Just as his partner Bill Black had done with Hi, Scotty Moore joined forces with Fernwood after Elvis was drafted in 1958. His influence soon paid off, as the label began to have some significant national hits. Like Sun before it, Fernwood also acted as a 'recording service', and would cut a record for anyone who came in off the street. Those records saw limited distribution, and even though some of them were released on Fernwood subsidiaries like Whirl-A-Way and Pure Gold, they were mostly confined to the city limits. Many of those singles have been collected in a CD called Fernwood Rhythm 'n' Blues From Memphis that contains the first efforts of future Goldwax artists like The Lyrics and Barbara Perry among others. Those early sessions were run by our man Bowlegs, with members of his band providing the back-up, and appear to be his first appearance on vinyl.
Another Memphis entrepreneur who would start up his own record company in those heady days was Ruben Cherry. Cherry owned the infamous 'Home of the Blues' record shop on Beale Street, and named the label after his store. He used the Fernwood studio to record many of his releases, which he sold primarily over the counter. Willie Mitchell's first records appeared on Home of the Blues alongside those by Roy Brown and The 5 Royales. After Cherry sold his masters to Vee-Jay in 1961, One More Time Part One (Vee-Jay 400) became the first single issued under the name 'Bowlegs and his Band'.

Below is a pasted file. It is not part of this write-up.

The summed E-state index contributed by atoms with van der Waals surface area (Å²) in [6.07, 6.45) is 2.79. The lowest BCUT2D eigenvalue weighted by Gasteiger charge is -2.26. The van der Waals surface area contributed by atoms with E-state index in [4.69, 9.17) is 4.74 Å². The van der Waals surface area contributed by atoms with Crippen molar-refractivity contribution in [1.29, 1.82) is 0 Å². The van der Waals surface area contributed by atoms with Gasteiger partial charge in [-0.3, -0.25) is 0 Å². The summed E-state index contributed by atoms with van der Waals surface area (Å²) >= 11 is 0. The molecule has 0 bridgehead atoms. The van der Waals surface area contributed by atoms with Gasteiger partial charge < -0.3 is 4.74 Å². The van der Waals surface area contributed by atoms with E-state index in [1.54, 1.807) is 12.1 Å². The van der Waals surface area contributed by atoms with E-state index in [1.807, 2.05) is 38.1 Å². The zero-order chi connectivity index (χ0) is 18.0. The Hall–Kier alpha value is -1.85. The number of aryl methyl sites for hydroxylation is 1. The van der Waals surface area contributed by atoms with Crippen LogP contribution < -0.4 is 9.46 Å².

According to the liner notes of The Goldwax Story, Miller then "cut for Zab, Bee Jay, and Christie before signing a six side deal with Goldwax..." As you may recall, we spoke a couple of weeks ago about how it was The Ovations that first brought Bowlegs to the attention of Claunch and Russell, who used his band to back them up on on their first release Pretty Little Angel (Goldwax 110). 'Gene (Bowlegs) Miller' would have the very next release on the label, the smokin' two-sider Toddlin'/Bow-Legged (Goldwax 111) in late 1964.
By 1965, things were really starting to heat up on the soul scene down there in Memphis. Members of Miller's band Marvell Thomas and Andrew Love (who had been with him since he was in tenth grade) held down steady gigs at Stax, as did a kid who played the bass for him before switching over to organ at one of their gigs at the Flamingo Club, Booker T. Jones. Atlantic Records was still very much involved with Stax, and called in Bowlegs to augment the Mar-Key Horns (as they were known at that point) as a second trumpet on Otis Redding's landmark album, the Tom Dowd produced Otis Blue. They liked the arrangement so much that they continued to use him, and he appears on everything Otis recorded up until late 1966.